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Improve the established monitoring by compliance

agencies when they are conducting Executive Order

Compliance Reviews.

CHAPTER 8

REMEDYING DISCRIMINATION

I.

Introduction and Background

In the early 1960's, under the direction of the

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Title VII of the Civil Rights Act of 1964 and later

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timetables, and procedures of Title 41, CFR Part 60-2

in 1971, OFCCP's emphasis shifted more heavily toward

the objective of consolidating on the widest possible

provisions. Although 60-2.1(b) enunciated the

"present-effects-of-past discrimination" definition and

established remedial relief as a contractual condition,

little attention was devoted to administering that

requirement until 1974.

By that time it became clear

that 60-2.1 (b) alone was not sufficient to bring about

affected class relief.

Therefore, in May 1974, the

workforce analysis provision was incorporated at

60-2.11(a) and related provisions of 41 CFR 60-60 were

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the Supreme Court which has never ruled on the matter)

that the Executive order can and does demand a higher

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be used by OFCCP in enforcing the Executive Order.

The

principles include procedural matters (e.g., theories

of burden of proof) as well as substantive matters

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between minorities and nonminorities and between males and females is largely the result of a historical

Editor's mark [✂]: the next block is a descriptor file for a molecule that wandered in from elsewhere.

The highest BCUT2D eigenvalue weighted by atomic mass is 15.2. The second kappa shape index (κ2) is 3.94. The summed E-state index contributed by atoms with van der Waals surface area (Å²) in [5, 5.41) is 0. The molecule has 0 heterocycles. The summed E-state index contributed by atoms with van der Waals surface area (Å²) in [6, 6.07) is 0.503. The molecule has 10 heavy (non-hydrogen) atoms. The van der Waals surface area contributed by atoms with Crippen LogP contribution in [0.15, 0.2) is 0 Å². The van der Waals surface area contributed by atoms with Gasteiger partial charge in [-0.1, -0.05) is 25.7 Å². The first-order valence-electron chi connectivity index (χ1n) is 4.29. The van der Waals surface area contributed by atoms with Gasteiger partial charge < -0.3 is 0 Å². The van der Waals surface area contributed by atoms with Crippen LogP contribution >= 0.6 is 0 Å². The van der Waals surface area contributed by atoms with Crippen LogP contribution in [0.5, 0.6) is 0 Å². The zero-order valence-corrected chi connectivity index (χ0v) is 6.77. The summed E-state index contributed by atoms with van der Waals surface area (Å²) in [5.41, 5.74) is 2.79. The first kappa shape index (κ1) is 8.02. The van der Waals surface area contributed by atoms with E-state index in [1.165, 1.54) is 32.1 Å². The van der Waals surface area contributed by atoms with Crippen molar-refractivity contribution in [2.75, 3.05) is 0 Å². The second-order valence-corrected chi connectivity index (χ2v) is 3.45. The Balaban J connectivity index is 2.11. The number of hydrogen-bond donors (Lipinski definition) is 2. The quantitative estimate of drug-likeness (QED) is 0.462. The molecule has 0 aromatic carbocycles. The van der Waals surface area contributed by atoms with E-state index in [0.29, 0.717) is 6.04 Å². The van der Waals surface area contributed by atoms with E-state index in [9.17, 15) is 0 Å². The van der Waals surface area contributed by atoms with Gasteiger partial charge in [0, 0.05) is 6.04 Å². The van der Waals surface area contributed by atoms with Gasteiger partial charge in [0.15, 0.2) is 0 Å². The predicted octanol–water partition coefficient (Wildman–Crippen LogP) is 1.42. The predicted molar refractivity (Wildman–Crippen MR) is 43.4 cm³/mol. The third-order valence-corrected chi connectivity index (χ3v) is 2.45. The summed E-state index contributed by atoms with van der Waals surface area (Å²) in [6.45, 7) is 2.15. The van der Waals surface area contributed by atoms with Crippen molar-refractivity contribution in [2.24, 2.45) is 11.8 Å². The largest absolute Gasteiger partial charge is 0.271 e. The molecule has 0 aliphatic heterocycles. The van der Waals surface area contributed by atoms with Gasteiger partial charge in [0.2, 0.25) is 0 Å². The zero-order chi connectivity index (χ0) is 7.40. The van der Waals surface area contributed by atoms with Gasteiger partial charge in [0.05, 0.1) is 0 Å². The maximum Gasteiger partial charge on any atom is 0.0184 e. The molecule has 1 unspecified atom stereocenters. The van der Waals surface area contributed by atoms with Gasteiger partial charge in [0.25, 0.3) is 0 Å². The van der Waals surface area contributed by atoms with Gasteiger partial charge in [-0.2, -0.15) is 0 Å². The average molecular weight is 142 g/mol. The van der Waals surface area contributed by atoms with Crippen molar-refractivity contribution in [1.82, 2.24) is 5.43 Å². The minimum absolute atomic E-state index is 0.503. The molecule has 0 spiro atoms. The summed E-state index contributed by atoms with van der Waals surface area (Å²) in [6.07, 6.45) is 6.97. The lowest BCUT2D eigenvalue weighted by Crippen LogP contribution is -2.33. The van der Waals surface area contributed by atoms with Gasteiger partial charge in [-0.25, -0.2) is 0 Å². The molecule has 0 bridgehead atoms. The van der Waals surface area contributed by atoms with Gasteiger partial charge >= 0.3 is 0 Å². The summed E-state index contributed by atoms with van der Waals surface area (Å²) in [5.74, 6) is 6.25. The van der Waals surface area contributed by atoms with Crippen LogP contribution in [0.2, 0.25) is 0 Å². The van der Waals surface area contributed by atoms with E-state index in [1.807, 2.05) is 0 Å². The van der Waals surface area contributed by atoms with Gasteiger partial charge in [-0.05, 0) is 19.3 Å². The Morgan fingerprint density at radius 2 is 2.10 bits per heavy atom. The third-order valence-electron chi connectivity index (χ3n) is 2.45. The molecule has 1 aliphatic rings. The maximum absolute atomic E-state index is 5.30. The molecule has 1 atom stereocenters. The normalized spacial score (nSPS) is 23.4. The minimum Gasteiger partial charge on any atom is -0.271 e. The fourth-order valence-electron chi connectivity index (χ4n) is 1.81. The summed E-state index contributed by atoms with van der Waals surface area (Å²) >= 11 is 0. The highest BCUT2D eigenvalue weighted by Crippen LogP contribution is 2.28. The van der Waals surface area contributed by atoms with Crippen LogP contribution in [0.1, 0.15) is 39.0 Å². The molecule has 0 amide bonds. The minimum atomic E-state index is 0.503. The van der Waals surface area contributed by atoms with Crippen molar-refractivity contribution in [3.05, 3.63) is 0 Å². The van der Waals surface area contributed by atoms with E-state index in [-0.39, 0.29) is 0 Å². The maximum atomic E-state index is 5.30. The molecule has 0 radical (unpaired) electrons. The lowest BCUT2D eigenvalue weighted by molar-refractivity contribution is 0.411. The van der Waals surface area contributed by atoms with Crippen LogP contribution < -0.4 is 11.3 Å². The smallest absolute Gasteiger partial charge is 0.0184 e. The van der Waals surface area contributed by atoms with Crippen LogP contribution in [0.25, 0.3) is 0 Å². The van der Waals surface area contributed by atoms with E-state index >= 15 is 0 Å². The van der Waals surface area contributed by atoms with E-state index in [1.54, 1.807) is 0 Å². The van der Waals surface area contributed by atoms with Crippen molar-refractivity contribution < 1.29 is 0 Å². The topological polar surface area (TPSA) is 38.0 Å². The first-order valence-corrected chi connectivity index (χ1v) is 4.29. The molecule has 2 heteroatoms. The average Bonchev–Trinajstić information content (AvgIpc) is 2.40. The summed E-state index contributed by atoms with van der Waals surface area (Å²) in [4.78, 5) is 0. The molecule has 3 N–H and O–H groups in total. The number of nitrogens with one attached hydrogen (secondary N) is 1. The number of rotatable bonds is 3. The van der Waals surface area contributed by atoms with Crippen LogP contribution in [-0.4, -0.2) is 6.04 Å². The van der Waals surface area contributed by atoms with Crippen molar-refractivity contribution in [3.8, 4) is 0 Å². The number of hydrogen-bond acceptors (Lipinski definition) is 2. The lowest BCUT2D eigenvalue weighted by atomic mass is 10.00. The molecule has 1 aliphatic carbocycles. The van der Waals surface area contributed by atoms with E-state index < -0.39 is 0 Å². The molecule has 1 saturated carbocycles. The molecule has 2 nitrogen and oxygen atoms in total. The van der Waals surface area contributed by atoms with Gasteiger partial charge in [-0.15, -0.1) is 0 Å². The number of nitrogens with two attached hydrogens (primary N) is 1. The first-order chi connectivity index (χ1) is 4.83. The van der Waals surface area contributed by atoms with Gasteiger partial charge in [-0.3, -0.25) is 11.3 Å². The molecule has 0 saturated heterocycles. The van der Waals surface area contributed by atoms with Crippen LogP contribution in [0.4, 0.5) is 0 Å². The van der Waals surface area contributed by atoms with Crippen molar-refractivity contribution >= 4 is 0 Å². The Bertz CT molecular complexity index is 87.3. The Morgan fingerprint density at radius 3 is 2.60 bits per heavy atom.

pattern of hiring and job assignment in which minori

ties and women were hired for and confined to those

functional work processes, organizational units,

1

Contractors Ass'n of Eastern Pa. v. Secretary of Labor, 442 F. 2nd 159 (3d Cir. 1971), Cert. denied 404

progression sequences, and specific jobs or occupations

which offer the least advantages in terms of pay,

training, and other forms of skill or career develop

ment, advancement potential, job security, and working

2 conditions. While affirmative action goals and time

tables can have a substantial impact in breaking up

this pattern of employment, they tend to benefit

primarily recent entrants to the workforce who are in

a better position to change employers or occupations.

They provide no relief to longer term employees who are

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2 Studies of income differentials by race have concluded that as much as 60 percent of black/white income gap is attributable solely to employment discrimination. Stanley H. Masters has concluded that 56 percent of the difference is attributable to employment discrimination and another 21 percent based on the interaction of discrimination and productivity, or as much as three quarters of the total. Stanley H. Masters, Black-White Income Differentials: Empirical Studies and Policy Implications, University of Wiscon

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